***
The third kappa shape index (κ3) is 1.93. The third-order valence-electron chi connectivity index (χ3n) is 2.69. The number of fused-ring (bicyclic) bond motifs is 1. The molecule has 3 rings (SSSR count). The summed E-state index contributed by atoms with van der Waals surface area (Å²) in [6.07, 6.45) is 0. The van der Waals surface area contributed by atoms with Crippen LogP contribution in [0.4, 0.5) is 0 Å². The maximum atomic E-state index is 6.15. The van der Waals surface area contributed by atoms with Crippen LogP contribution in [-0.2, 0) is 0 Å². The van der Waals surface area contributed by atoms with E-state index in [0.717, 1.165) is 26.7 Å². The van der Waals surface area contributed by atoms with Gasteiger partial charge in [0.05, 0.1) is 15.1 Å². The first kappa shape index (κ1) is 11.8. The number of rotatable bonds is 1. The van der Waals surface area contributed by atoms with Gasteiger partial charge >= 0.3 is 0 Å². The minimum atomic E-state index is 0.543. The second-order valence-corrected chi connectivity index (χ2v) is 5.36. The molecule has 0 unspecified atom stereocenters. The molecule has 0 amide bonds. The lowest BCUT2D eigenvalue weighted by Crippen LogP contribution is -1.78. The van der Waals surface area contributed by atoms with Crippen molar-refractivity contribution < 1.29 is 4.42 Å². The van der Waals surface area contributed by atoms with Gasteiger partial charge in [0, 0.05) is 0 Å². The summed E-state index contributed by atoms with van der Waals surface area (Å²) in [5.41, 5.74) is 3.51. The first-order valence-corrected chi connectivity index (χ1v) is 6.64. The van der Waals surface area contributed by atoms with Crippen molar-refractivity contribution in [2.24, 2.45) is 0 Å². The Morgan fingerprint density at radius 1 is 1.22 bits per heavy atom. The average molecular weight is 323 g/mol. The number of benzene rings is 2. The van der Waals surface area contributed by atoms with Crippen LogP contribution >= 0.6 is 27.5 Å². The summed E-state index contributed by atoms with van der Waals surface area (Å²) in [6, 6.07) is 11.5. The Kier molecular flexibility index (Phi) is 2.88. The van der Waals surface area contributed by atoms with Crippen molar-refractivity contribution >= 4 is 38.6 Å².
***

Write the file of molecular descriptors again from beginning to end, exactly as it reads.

The third kappa shape index (κ3) is 1.93. The third-order valence-electron chi connectivity index (χ3n) is 2.69. The number of fused-ring (bicyclic) bond motifs is 1. The molecule has 3 rings (SSSR count). The summed E-state index contributed by atoms with van der Waals surface area (Å²) in [6.07, 6.45) is 0. The van der Waals surface area contributed by atoms with Crippen LogP contribution in [0.4, 0.5) is 0 Å². The maximum atomic E-state index is 6.15. The van der Waals surface area contributed by atoms with Crippen LogP contribution in [-0.2, 0) is 0 Å². The van der Waals surface area contributed by atoms with E-state index in [0.717, 1.165) is 26.7 Å². The van der Waals surface area contributed by atoms with Gasteiger partial charge in [0.05, 0.1) is 15.1 Å². The first kappa shape index (κ1) is 11.8. The number of rotatable bonds is 1. The van der Waals surface area contributed by atoms with Gasteiger partial charge >= 0.3 is 0 Å². The minimum atomic E-state index is 0.543. The second-order valence-corrected chi connectivity index (χ2v) is 5.36. The molecule has 0 unspecified atom stereocenters. The molecule has 0 amide bonds. The lowest BCUT2D eigenvalue weighted by Crippen LogP contribution is -1.78. The van der Waals surface area contributed by atoms with Crippen molar-refractivity contribution < 1.29 is 4.42 Å². The van der Waals surface area contributed by atoms with Gasteiger partial charge in [0, 0.05) is 0 Å². The summed E-state index contributed by atoms with van der Waals surface area (Å²) in [5.41, 5.74) is 3.51. The first-order valence-corrected chi connectivity index (χ1v) is 6.64. The van der Waals surface area contributed by atoms with Crippen molar-refractivity contribution in [2.24, 2.45) is 0 Å². The Morgan fingerprint density at radius 1 is 1.22 bits per heavy atom. The average molecular weight is 323 g/mol. The number of benzene rings is 2. The van der Waals surface area contributed by atoms with Crippen LogP contribution >= 0.6 is 27.5 Å². The summed E-state index contributed by atoms with van der Waals surface area (Å²) in [6, 6.07) is 11.5. The Kier molecular flexibility index (Phi) is 2.88. The van der Waals surface area contributed by atoms with Crippen molar-refractivity contribution >= 4 is 38.6 Å².